Defence Correspondent Sean Rayment and photographer Justin Sutcliffe join the men of The Royal Anglian Regiment as they scour the Upper Sangin Valley in Afghanistan.
From the moment we left the compound, the Taliban knew the British were coming.
In the dead of night, spies watched from darkened alleys as the infantry column abandoned the relative safety of Patrol Base Inkerman, one of the most isolated in northern Helmand.
"We know the infidels have left, we are ready for them," one Taliban commander was boasting, Army Intelligence reported.
The troops from the 1st battalion, The Royal Anglian Regiment, accompanied by The Sunday Telegraph, were heading into the notorious "Green Zone", a fertile 20-mile strip beside the Helmand River where the opium poppy is grown in abundance, and 350 hardened Taliban fighters regard it as their turf.
The mission, Operation Palk Ghar, was both simple and lethal. The Taliban would be squeezed from all sides into a tight box: those who chose not to fight would be taken prisoner - the rest would die.
Although battle in the Green Zone is at close quarters and often deadly, the troops believe they are winning.
About 250 troops from the C (Essex) and A (Norfolk) companies push forward into enemy territory. . . It does not take long for the fighting to start.
Deafening bursts of machine-gun fire add to the chaos. Stray bullets crack above our heads as we take cover in an abandoned high-walled compound. "Now that's close," says Terry Taylor, the C Company Sergeant Major. "The question is, do they know we are here?"
He tells me of a "bad period" three weeks ago when two soldiers died in two days.
After a few minutes of enemy fire A Company's soldiers rally and spray the Taliban position with machine guns. Thud after thud surround us as Taliban rocket-propelled grenades strike home. For several minutes the battle swings one way then the next.
Gradually the enemy fire creeps closer to our position. The banter stops and the soldiers steel themselves for a potential attack. The tension is broken when Steve Armon, the Sergeant of 10 platoon, turns to his men and, referring to the explosions, says: "Don't worry lads, they are not aimed at you, so if they hit you, it won't hurt." For a few seconds we laugh, until silenced by more bangs.
As the battle rages on our left flank, the order is given to advance to a more secure position. We dash across open ground to covered positions out of sight of the Taliban snipers.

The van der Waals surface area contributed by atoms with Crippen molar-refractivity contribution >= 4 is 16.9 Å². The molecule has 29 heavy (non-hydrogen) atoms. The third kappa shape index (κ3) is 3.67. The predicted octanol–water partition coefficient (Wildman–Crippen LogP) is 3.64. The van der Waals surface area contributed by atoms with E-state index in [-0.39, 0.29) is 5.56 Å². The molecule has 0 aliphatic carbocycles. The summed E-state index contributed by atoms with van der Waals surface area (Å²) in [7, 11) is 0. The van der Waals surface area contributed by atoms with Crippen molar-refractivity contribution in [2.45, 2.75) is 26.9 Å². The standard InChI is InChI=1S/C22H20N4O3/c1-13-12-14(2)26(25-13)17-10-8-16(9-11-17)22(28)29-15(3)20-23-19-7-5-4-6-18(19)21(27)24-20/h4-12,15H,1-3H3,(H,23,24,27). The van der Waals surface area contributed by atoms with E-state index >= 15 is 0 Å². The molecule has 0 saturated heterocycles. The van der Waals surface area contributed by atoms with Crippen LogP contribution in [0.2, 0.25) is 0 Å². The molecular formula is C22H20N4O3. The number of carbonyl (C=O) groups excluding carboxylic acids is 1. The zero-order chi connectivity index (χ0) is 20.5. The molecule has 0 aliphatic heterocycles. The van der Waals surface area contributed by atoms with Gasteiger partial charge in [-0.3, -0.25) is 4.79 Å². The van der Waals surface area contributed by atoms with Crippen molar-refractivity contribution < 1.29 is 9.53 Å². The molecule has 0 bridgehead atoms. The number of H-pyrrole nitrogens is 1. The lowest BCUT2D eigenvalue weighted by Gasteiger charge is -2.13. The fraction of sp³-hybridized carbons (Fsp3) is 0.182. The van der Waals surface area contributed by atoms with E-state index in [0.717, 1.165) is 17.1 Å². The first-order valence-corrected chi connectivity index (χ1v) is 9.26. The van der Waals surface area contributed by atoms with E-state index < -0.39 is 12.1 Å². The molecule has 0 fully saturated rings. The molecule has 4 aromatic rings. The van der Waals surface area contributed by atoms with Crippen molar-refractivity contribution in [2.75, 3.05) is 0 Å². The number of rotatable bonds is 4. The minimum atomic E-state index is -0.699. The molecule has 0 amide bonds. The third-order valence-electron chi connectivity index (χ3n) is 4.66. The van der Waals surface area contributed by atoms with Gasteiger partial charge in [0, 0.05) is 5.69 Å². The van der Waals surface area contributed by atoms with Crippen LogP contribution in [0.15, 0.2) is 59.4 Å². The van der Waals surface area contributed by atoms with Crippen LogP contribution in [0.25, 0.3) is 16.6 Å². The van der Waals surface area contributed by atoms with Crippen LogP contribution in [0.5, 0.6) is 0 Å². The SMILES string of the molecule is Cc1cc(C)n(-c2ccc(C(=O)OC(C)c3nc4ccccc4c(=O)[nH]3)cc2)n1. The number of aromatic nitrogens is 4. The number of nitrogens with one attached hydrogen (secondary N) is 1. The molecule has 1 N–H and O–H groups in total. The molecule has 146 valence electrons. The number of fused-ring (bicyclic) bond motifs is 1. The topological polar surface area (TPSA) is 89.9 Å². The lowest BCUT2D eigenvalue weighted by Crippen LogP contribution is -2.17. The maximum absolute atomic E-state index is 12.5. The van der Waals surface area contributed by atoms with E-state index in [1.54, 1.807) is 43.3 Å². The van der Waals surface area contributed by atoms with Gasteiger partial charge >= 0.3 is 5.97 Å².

the company's Forward Air Controller, the person responsible for calling in air strikes, informs Major Phil Messenger, the C Company commander, that Apache helicopters are preparing to attack.
Two Apaches arrive "on station" and begin circling the Taliban compound. Lt Fyjis-Walker ensures they are aware of our position, while his opposite number with A Company gives them a description of the target. A warning comes through that the Apaches are about to fire.
Seconds later and high above, 30mm canon growl into action as the Taliban attempt to escape. White smoke can be seen pouring from the gun barrel before the haunting "brrr, brrr, brrr" of its gun is heard.
"What a nice sound to hear on a warm summer's day," says Corporal Sean Doyle, 27, from Scotland, as we share a shaded corner of an abandoned compound. “There's no escape from the Apache - you can run but you can't hide."
Intelligence reveals that a Taliban Commander - later believed to be Mullah Berader, a "big shot" in the Taliban's inner circle - has been killed. "Excellent news," says Major Messenger. "That's what we're here for."
As the soldiers welcome the arrival of the cool evening air, it is clear that the Taliban's appetite for battle has gone. Many who fled have fallen victim to the Apaches' guns.
The Royal Anglian Regiment, who make up only a small fraction of the 7,000 troops based in Afghanistan, have been involved in five months of continuous fighting.
Nine of their number have been killed, while another 46 have been wounded in battle, and more than 100 men have been sent back to Britain for treatment.
Some units, C Company included, have been deployed in the field for months on end, with soldiers as young as 18 having survived more than 60 full-scale contacts with the enemy - all for just £1,300 a month after tax.
The total number of troops killed on operations in Afghanistan since 2001 is now 74. The "war" in Afghanistan is creating a new breed of soldier, where young men and women with just a couple of years of military service have more battle experience than the entire high command of the British Army.
But for all their efforts and sacrifices, they are convinced that the only members of the public who care are their families.
"The public doesn't care, they are not interested," said one frustrated soldier. "They think Afghanistan is like Iraq but it's not, it's different - this is a real war."
From Thursday morning, when the operation began, to Friday evening, the enemy is routed.
Brigadier John Lorimer, the commander of the British task force, describes these operations as "mowing the lawn", because they are constantly repeated. The British Army can take ground from the Taliban, but a shortage of troops in Afghanistan means it cannot be held.
But this particular operation has been a success. The Sangin Valley is more secure, allowing much-needed reconstruction to take place.
But most importantly, there were no British casualties.